Salix are the UK’s largest grower of native wetland and wildflowering plants in the UK – perfect for use in green infrastructure,
Plug Planting River Thames 1 year later
Plug Plants thriving on River Thames
Newt Pond Plug Planting
Large selection of stock at nursery
Salix aquatic plant nursery
230cc Root Trainers
We are the largest grower of Native Wetland Plants in the UK
Salix are the UK’s largest grower of native wetland and wildflowering plants in the UK – perfect for use in green infrastructure, peatland restoration, wetland restoration and creation and other habitat projects
In response to demand for a wider range of species for specific habitat types we have developed a range of plug grown species for three key habitats: Salt marsh, Sand dunes & Moorlands.
Salix are the largest grower of native wetland plants in the UK. Salix wetland nurseries have been designed and built specifically for commercially growing native wetland plants for supply throughout the UK.
Our wide range of wetland plants are both contract grown and used on our projects.
Salt marshes not only protect our coastline from coastal erosion but also provide a declining and rare habitat that is a UK BAP Priority habitat.
Historical pressures to “reclaim” salt marsh for agriculture, coastal erosion and sea level rise are all historic and future threats to these habitats.
Salix now provide a range of salt marsh species to aid in the creation of new habitats and the protection of existing ones.
All our plants are grown to the highest of quality and come in plug sizes 65cc, 110cc and 230cc.
For contract grow orders and for plants that are more vigorous in growth, we offer our largest 370cc root trainer.
Having healthy salt marshes is essential for biodiversity and to create resilience to climate change in the landscape.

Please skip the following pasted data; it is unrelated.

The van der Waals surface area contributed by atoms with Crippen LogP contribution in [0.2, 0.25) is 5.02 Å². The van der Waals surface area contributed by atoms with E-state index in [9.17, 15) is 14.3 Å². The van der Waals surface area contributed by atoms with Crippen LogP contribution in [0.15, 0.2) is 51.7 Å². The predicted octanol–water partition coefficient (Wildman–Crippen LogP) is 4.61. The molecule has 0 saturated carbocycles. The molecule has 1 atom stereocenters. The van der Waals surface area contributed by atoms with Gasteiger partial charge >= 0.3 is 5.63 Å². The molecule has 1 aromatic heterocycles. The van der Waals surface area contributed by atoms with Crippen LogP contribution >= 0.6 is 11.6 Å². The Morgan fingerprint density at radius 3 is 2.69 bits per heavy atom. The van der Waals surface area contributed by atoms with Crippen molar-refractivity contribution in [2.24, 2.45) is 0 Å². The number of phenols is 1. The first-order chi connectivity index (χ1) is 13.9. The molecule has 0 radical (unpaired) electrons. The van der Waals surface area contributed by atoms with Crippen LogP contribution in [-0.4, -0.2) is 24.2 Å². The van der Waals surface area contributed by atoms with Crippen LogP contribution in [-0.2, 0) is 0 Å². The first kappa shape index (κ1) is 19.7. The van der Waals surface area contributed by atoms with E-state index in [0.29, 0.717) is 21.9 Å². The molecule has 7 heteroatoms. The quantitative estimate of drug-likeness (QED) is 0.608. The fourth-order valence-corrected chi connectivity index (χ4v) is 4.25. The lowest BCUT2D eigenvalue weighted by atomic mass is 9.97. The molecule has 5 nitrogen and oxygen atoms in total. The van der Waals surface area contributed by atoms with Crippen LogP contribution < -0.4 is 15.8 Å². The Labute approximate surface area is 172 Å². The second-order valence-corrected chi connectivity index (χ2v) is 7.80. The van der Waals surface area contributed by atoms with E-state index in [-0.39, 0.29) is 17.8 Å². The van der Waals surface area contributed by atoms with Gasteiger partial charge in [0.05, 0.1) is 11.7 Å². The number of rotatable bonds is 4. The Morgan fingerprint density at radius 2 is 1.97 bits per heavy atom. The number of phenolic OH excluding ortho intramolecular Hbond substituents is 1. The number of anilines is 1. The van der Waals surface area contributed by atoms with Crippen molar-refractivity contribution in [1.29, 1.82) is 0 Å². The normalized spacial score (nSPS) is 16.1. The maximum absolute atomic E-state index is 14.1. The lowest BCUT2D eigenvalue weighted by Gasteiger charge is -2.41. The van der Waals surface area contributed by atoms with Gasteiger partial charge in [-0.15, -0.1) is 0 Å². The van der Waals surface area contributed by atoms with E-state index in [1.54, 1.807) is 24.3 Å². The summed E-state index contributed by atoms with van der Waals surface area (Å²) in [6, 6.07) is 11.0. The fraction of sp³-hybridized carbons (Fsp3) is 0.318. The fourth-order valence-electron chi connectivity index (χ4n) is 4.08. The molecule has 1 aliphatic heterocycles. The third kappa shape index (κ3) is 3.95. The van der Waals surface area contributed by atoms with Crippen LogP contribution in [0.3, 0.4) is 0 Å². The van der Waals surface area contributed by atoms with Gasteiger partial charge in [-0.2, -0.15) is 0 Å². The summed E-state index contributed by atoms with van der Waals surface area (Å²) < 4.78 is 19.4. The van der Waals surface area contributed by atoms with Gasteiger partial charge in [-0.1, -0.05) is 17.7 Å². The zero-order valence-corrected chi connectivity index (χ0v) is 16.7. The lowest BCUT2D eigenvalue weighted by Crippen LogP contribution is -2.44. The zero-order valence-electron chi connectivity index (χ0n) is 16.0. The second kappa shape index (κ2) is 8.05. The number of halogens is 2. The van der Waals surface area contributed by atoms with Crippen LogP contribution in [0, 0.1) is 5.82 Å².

Armeria maritima (Sea Thrift)
A robust, low growing evergreen perennial that bears bright pink, cup-shaped flowers throughout summer. Also regularly found on cliff faces.
Aster tripolium (Sea Aster)
A taller salt-tolerant perennial reaching heights of up to 90cm and is found in saltmarshes, estuaries and sea cliffs. Leaves are narrow and fleshy, flowers are purple in colour and form similarly to that of a large daisy.
Juncus gerardii (Salt Marsh Rush)
A relatively small rush that may be hidden in the saltmarsh amongst larger plants such as Juncus maritimus. Common around the coastline of Britain and Ireland.
Plantago maritima (Sea Plantain)
Characteristic coastal perennial, tough and tolerant of salt spray. Low growing at around 15cm, flowers with yellow stamens in slender spikes.
Puccinellia distans (Reflexed Saltmarsh-grass)
A coastal grass, erect with spike-like flowers. Similar to Common Saltmarsh-grass but inflorescence branches reflexed in fruit.
Schoenoplectus tabernaemontani (Grey Club Rush)
A large rush growing to heights of up to 3m. Creeping, robust perennial tolerant of salt spray. Sends off runners from a thick, woody rhizome.
Silene uniflora (Sea Campion)
A low growing, cushion-forming perennial that is confined to sea cliffs and shingle beaches. White frilly, overlapping petals.
There is more heather moorland in the Isles of Britain and Ireland than anywhere else in the world, but historical agricultural improvements, forestry and other land management activities have degraded many uplands, exposing peat and releasing huge amounts of carbon into the atmosphere and contributing to climate change.
These habitats can lock vast amounts of carbon away, act as a natural sponge to hold flood waters back in the uplands and are vital to many of the UK’s most enigmatic upland creatures. Large scale restoration of these habitats is underway throughout the UK and Salix are now growing a range of species to meet the demand of this restoration program.
This is essential to create resilience to climate change within our landscapes.